If a health insurer, Medicare, or a state agency administering Medicaid benefits paid any medical bills that are related to your personal injury case, they are entitled to be reimbursed for everything that they paid. In order to protect their right to reimbursement, they have a lien on any compensation that you may get from your case. A lien gives a person or entity a legal right over someone else's property. The procedure for resolving the lien differs depending on whether you are dealing with a health insurance company, Medicare, or a state agency.
Health insurers generally require their insureds to report any potential personal injury claims to them. Medicare and Medicaid have similar requirements. But even if you do not report the accident, there is a good chance that they will find out anyway. Health insurers, including Medicare, program their computers to flag payments for medical treatment that often occurs due to injury (usually orthopedic injuries). Thus, if you break a bone in a car accident, and don't report it, you will probably receive a letter at some point asking if you have had a personal injury, and, if so, asking for the details of the claim. You must comply with this request. If you fail to respond to this request, you could jeopardize your eligibility for future health insurance, Medicare, or Medicaid benefits.
Health insurers do not pay the face amount of the medical bills. They have contracts with most, if not all, health care providers that state the amount that they will pay for any given treatment. Depending on the provider and the treatment, the health insurer could pay anywhere from 25% to 100% of the face amount of the bill. Medicare and Medicaid have similar procedures. So, for example, if you have $25,000 of medical bills, the insurer might have paid only $13,000 to the various health care providers. In that case, the health insurer would only seek $13,000 in reimbursement from you when your case settles.
The health insurer's lien is contractual. The lien language comes from your health insurance policy. That means that, if your lawyer settles your case, the lawyer cannot disburse any money to you until he or she reimburses the health insurer out of the settlement proceeds first. In some states, your health insurer is entitled to a 100% payback for what it has paid. In other states, the health insurer will reduce its lien by the percentage of the settlement that you have to pay your lawyer (usually one-third), plus a pro rata share of the legal costs and expenses.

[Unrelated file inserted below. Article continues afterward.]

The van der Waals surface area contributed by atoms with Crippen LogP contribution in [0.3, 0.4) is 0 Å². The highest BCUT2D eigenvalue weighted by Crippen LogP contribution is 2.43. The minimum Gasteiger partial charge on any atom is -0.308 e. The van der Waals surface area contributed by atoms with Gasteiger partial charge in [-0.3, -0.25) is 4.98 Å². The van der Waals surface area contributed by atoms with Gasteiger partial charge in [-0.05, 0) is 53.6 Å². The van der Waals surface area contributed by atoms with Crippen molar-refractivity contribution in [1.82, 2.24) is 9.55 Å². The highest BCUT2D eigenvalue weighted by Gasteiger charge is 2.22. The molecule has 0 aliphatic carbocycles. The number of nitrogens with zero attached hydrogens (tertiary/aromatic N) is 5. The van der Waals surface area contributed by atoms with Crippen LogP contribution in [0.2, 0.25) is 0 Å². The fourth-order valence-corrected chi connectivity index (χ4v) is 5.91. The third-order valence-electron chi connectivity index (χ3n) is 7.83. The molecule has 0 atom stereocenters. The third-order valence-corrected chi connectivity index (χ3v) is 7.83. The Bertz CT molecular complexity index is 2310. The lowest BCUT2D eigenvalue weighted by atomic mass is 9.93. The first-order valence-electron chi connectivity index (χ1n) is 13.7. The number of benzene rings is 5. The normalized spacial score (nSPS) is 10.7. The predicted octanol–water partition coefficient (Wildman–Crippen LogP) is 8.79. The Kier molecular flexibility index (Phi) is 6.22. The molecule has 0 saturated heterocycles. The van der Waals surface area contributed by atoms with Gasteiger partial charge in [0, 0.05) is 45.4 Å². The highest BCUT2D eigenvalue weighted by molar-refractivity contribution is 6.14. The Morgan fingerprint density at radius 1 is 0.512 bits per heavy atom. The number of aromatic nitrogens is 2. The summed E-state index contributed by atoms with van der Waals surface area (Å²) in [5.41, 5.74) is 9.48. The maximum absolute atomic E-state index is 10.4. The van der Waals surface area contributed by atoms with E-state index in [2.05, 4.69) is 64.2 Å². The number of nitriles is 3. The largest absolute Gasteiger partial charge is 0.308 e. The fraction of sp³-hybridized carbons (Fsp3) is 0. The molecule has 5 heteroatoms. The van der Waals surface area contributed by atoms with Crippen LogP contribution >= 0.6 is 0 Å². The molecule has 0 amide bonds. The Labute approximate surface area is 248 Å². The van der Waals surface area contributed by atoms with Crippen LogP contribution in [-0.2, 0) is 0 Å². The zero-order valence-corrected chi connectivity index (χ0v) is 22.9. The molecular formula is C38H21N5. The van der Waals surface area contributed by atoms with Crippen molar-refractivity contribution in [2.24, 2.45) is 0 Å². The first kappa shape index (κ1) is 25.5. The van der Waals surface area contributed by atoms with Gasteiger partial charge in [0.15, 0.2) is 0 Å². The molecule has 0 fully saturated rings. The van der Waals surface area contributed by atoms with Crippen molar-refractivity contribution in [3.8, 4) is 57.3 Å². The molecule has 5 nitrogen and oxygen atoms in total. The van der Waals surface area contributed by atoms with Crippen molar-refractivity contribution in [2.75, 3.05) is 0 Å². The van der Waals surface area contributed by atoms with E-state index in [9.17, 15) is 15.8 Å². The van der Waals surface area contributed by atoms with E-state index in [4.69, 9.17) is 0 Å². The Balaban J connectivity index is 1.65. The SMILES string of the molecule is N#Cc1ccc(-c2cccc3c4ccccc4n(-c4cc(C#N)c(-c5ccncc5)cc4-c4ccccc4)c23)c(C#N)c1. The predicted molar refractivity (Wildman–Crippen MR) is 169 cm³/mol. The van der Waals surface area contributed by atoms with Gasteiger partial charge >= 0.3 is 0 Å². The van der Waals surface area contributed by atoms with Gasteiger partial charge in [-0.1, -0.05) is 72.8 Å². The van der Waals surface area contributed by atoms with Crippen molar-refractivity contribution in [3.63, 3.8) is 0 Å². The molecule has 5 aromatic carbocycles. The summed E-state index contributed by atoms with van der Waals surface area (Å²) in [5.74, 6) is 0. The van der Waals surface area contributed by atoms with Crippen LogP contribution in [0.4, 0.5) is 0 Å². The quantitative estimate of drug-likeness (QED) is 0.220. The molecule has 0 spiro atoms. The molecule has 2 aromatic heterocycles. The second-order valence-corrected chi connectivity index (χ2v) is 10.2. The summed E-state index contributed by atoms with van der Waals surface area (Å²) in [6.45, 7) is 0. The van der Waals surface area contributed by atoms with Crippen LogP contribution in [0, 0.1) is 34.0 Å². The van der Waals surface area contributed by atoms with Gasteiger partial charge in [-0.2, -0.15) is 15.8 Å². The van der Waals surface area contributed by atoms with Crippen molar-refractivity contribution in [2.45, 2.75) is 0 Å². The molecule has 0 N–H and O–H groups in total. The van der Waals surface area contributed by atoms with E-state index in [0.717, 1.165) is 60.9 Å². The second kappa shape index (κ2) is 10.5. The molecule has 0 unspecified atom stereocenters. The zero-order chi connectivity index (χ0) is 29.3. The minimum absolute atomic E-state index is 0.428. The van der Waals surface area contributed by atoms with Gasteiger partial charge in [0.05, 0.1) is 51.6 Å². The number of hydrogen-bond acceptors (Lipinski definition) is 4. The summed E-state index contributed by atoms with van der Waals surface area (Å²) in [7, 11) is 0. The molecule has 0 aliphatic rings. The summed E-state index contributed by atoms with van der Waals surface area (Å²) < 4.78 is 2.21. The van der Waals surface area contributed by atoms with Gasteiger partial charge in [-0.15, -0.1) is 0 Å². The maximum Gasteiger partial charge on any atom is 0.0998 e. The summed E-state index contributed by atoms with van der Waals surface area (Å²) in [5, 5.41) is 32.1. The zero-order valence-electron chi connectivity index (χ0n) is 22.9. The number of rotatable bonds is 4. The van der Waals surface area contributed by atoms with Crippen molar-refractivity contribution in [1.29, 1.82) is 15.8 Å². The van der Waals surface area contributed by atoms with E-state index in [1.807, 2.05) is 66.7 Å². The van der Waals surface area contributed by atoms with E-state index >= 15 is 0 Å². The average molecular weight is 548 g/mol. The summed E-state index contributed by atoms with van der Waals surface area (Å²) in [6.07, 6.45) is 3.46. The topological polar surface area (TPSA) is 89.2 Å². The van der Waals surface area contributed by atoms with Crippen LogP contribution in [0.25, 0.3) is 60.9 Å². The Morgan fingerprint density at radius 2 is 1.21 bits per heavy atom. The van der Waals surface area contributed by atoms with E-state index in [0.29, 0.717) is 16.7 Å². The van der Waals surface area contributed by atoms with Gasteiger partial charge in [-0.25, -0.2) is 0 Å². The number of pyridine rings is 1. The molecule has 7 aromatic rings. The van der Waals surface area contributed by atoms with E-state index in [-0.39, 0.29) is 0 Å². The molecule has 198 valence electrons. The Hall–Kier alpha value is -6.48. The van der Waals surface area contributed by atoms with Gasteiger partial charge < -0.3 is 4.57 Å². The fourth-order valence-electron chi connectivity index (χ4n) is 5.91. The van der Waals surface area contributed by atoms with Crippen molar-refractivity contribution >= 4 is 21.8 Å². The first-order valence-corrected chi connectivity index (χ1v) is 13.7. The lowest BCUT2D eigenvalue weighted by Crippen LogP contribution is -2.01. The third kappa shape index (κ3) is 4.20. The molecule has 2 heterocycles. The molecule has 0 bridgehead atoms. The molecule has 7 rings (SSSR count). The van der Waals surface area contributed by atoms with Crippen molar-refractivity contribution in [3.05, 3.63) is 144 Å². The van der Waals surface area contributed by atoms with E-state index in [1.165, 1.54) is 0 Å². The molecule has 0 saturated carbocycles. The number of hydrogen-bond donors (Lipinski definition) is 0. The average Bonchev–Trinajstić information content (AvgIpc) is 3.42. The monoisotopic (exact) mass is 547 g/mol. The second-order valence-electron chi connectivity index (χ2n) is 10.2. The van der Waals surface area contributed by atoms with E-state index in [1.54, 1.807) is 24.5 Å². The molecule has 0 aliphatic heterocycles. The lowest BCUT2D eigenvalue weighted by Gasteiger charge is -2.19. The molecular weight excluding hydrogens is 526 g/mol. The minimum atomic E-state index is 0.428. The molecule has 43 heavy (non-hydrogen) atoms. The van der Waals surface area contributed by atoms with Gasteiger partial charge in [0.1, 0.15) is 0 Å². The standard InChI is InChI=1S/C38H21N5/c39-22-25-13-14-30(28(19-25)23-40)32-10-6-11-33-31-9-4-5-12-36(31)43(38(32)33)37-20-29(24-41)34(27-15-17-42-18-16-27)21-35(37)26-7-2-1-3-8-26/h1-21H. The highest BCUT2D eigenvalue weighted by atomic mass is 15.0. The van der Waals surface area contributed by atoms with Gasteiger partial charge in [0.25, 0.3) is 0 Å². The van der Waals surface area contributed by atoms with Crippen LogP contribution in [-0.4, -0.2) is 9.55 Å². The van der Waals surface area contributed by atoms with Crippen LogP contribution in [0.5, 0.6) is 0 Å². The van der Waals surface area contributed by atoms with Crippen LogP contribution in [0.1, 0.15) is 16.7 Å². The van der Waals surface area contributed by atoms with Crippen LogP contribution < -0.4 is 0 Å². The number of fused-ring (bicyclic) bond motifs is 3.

The Medicare lien comes from federal law. It is an automatic lien. But the effect is the same; if your lawyer settles your case, he or she cannot disburse any money to you until Medicare is reimbursed out of the settlement proceeds. For further information on Medicare repayment procedures, see Paying Back Medicare After You Win Your Personal Injury Case.
If you are receiving health insurance benefits through a state agency, that is most likely a Medicaid claim. Federal and state law gives the state agency the same automatic lien on your case as Medicare has.
Ignoring a lien from a health insurer, Medicare, or Medicaid is a bad move. You and your lawyer will probably be sued, and your rights to future health insurance, Medicare, or Medicaid benefits will be jeopardized. Ignoring a Medicare or Medicaid lien may even be a criminal offense. Bottom line: Don't ignore the lien.
The health insurer will sometimes agree to negotiate the amount of the payback with your lawyer. Because the health insurer only gets repaid if you get money from your case, its financial interests are often aligned with yours. If you go to trial and lose, then the health insurer doesn't get repaid. It wants to avoid that result if possible. If your lawyer can convince the insurer that you do not have a strong case, it may be willing to accept less than it is owed. But if you have a very strong case, the health insurer will probably insist on receiving the full amount of its lien.
You must reimburse Medicare for all medical bills that it paid on your behalf if you settle a personal injury claim or win at trial. Federal law prevents Medicare from accepting a negotiated amount in all but the most unusual situations. You should assume that there is no chance of getting Medicare to agree to reduce its lien.
State agencies will sometimes negotiate the amount of their lien, and some agencies are more willing to negotiate than others. Again, if you have a very strong case, the agency will probably insist on receiving the full amount of its lien.